Few teams in the past decade have had the luxury of employing so many gifted athletes.
The road, where the Wildcats have displayed some of their vulnerabilities, is often the platform for disaster, though.
No, they shouldn't have much trouble with Cal. But sometimes strange things happen on the road. Arizona's past two games have re-emphasized that notion.
So expect the Wildcats to come out strong and remove that possibility early.
Then again, maybe they'll end up in another scrap.
So, here’s a funny story: On Wednesday, a man didn’t want to talk to the media. When this man did talk to the media, he talked about how he didn’t want to talk to the media. The rest of the hour, he stood in silence.
This was, by nearly any metric, the biggest sports story of the day.
College basketball tends to get overshadowed by the NFL this time of year. The rules changes and scheduling tweaks the sport has made in recent seasons have been great, but competing with the galactically insane popularity of the National Football League, where Marshawn Lynch Goes to Media Day can be a thing, means some portion of the sports-loving populace is always going to miss out on college hoops.
This season, more than any in memory, that means missing out on a lot. Because as a jam-packed Wednesday night proved, the 2013-14 college basketball season has been amazing.
Meanwhile out West, Arizona, the best team in the country and the best and most balanced group we’ve seen since Anthony Davis led Kentucky to a national title two years ago, staved off a Stanford team and crowd in Palo Alto, Calif., so rabid legendary broadcaster Bill Walton said at halftime that he saw a “revolution going on here.” Not quite: Arizona’s own brilliant freshman, Aaron Gordon, had a key dunk and a massive block in the closing minutes. National player of the year candidate Nick Johnson made a 3-pointer with less than a minute left. The Wildcats held Stanford to just two field goals in the final 10 minutes, guarding their way out of their first loss of the season.
On Tuesday night, Wichita State -- the third of college basketball’s three remaining unbeatens -- moved to 22-0. Which meant that after Wednesday’s results, according to ESPN Stats & Information, there are now three teams 20-0 or better for the first time since Indiana, UNLV and Rutgers did it in 1976. According to Ken Pomeroy’s projections, there is now a 51 percent chance one of those three teams will finish the regular season without a loss. We’ve officially reached the point where can discuss the prospect of a loss-less season and feel less ridiculous than realistic. How bonkers is that?
Almost as bonkers as what’s happening to Ohio State and Wisconsin? Both teams spent the first two months of the season talking up an unbroken string of victories. Both teams spent Wednesday night at rock bottom.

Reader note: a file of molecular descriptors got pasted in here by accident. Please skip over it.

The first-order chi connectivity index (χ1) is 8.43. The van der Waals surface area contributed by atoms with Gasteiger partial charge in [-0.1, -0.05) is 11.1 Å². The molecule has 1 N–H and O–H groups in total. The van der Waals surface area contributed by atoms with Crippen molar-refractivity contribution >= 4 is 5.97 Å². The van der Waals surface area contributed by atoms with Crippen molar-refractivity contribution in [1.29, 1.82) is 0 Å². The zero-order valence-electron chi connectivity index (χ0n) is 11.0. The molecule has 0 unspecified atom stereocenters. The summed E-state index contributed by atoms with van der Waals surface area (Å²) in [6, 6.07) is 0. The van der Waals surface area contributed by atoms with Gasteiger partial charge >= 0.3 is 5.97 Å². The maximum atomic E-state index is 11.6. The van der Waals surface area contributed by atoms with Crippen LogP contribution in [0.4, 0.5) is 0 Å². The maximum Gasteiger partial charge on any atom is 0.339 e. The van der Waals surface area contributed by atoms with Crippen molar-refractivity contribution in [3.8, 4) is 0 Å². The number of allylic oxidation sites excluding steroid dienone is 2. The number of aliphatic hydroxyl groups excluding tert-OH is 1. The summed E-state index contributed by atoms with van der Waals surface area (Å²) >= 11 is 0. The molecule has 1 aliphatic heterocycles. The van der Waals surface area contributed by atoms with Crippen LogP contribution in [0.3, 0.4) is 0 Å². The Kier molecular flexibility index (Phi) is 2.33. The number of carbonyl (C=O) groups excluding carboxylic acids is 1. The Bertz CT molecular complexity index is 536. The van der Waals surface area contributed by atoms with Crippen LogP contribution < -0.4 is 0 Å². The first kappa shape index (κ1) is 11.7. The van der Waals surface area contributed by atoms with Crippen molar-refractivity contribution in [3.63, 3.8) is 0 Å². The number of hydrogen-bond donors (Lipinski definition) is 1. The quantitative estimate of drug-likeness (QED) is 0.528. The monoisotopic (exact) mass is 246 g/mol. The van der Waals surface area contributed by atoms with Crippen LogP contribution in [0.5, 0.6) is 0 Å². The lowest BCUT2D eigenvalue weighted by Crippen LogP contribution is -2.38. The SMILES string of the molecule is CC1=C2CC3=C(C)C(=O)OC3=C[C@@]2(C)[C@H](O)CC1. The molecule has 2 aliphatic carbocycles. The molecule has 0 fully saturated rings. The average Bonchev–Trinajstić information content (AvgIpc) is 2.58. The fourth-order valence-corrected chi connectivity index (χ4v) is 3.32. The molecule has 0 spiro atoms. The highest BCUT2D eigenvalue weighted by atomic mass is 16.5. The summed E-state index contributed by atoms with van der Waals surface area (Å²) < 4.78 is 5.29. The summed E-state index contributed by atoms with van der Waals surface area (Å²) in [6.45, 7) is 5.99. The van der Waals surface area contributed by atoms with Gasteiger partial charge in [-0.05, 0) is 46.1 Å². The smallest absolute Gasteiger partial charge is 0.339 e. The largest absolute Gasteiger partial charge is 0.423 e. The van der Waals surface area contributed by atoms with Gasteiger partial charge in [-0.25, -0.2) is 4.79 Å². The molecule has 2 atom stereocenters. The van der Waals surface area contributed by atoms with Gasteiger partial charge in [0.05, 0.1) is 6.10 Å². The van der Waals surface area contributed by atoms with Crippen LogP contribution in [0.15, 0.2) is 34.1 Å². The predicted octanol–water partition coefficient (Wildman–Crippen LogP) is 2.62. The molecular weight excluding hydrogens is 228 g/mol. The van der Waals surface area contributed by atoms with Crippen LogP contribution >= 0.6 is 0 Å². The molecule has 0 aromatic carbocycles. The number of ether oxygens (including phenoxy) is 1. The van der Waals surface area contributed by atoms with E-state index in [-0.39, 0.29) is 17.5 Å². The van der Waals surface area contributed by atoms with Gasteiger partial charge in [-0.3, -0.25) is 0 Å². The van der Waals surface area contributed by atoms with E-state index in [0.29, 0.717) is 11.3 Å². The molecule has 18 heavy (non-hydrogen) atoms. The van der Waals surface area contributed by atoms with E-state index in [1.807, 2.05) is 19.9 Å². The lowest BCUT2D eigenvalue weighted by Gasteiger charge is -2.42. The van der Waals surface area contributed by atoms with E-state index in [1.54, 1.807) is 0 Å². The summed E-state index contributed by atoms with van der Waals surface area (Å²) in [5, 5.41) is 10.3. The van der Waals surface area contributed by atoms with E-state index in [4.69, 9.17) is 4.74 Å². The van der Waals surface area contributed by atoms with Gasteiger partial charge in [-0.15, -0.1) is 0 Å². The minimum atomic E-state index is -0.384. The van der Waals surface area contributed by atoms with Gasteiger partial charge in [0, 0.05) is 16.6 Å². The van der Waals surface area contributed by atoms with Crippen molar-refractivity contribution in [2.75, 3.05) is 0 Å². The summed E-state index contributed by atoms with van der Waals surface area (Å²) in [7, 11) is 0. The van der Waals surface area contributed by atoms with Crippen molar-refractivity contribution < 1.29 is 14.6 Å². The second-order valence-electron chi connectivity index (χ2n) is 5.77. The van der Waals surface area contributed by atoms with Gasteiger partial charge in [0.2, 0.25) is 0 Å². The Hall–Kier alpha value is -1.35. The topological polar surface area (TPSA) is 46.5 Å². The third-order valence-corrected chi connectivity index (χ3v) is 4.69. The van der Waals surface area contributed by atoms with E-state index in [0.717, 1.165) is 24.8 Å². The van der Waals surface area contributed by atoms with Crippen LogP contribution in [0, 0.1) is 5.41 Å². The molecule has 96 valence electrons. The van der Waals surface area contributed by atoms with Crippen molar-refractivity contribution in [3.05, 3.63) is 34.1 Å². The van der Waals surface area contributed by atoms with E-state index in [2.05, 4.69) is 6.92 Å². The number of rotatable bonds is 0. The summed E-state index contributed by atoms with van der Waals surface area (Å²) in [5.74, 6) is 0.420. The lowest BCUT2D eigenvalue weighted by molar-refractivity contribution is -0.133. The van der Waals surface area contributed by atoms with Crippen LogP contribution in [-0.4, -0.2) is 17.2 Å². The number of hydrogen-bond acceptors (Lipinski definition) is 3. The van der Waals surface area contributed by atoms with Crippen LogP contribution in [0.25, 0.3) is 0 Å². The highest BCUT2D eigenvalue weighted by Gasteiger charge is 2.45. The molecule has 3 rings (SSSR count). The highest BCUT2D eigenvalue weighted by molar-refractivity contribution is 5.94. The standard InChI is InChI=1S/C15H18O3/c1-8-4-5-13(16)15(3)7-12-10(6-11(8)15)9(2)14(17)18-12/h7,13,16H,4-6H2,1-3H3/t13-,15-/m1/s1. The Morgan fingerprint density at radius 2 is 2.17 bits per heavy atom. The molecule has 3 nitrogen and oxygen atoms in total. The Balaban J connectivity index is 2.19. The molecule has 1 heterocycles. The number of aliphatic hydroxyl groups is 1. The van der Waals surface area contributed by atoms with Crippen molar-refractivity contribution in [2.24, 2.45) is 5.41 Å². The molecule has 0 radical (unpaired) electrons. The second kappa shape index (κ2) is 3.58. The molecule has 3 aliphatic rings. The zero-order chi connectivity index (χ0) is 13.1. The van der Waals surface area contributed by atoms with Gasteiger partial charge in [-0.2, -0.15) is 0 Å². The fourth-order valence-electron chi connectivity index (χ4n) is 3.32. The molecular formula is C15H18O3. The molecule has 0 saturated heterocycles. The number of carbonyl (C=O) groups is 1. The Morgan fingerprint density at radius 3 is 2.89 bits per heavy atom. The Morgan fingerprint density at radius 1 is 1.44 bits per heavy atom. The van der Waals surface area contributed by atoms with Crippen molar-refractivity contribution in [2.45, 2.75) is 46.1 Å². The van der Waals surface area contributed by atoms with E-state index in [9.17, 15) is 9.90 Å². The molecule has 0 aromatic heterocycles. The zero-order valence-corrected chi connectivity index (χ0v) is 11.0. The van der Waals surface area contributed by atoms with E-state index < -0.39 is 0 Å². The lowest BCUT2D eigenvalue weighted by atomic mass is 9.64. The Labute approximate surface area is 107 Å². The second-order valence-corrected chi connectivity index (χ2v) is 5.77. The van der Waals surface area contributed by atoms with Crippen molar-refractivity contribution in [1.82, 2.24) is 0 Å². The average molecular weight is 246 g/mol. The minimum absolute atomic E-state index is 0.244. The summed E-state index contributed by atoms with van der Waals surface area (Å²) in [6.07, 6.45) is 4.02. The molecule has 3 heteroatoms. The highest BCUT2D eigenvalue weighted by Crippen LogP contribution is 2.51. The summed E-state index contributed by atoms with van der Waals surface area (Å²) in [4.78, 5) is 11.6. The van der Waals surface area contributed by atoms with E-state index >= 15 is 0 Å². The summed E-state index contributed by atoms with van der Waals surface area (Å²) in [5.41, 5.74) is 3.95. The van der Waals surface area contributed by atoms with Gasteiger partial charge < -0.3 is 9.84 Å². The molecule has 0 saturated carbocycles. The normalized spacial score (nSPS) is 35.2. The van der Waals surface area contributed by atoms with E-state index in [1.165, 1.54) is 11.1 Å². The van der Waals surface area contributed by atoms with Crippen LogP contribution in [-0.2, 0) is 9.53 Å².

On Jan. 4, Ohio State beat Nebraska by 31 at home to move to 15-0 on the season. Since then, the Buckeyes are 1-5, losing Wednesday in overtime at home to Penn State 71-70. As of Jan. 8, Bo Ryan’s team was 17-0, with a group of wins as impressive as any team’s: Florida, Saint Louis, Virginia, Marquette, Iowa. Since then Wisconsin is 1-4, and on Wednesday night the Badgers scored 56 points in 68 possessions and allowed 43 second-half points in a loss to Northwestern at the Kohl Center. What? What?!
Ohio State is a guaranteed defensive beast suddenly not defending; Wisconsin is a clinically efficient offense that shot 26.7 percent from the field at home in a loss to Northwestern. None of this makes any sense.
Look at KU now: Center Joel Embiid, who started playing basketball two years ago, has morphed into the sport’s best big man on both ends of the floor. Wiggins has posted two back-to-back career-high scoring nights -- 27 points, and then 29 -- in the Jayhawks’ past two games. On Wednesday, in Kansas’ 92-81 win over Iowa State, KU averaged 1.23 points per possession. That number is just a tick higher than its average output against Big 12 opponents to date. It’s an offense so good it almost doesn’t matter how often it turns the ball over, which is still probably too much. But who cares? A month ago, Kansas was supposed to yield the Big 12 title for the first time in nine years. Now it’s the easy favorite to win a 10th.
Wednesday basically summarized everything you need to know about the 2013-14 season: There are a handful of great teams, at least a dozen realistic Final Four contenders, as much young talent as the sport has seen in at least a decade, and the usual dizzying unpredictability that makes college basketball so much fun year in and year out.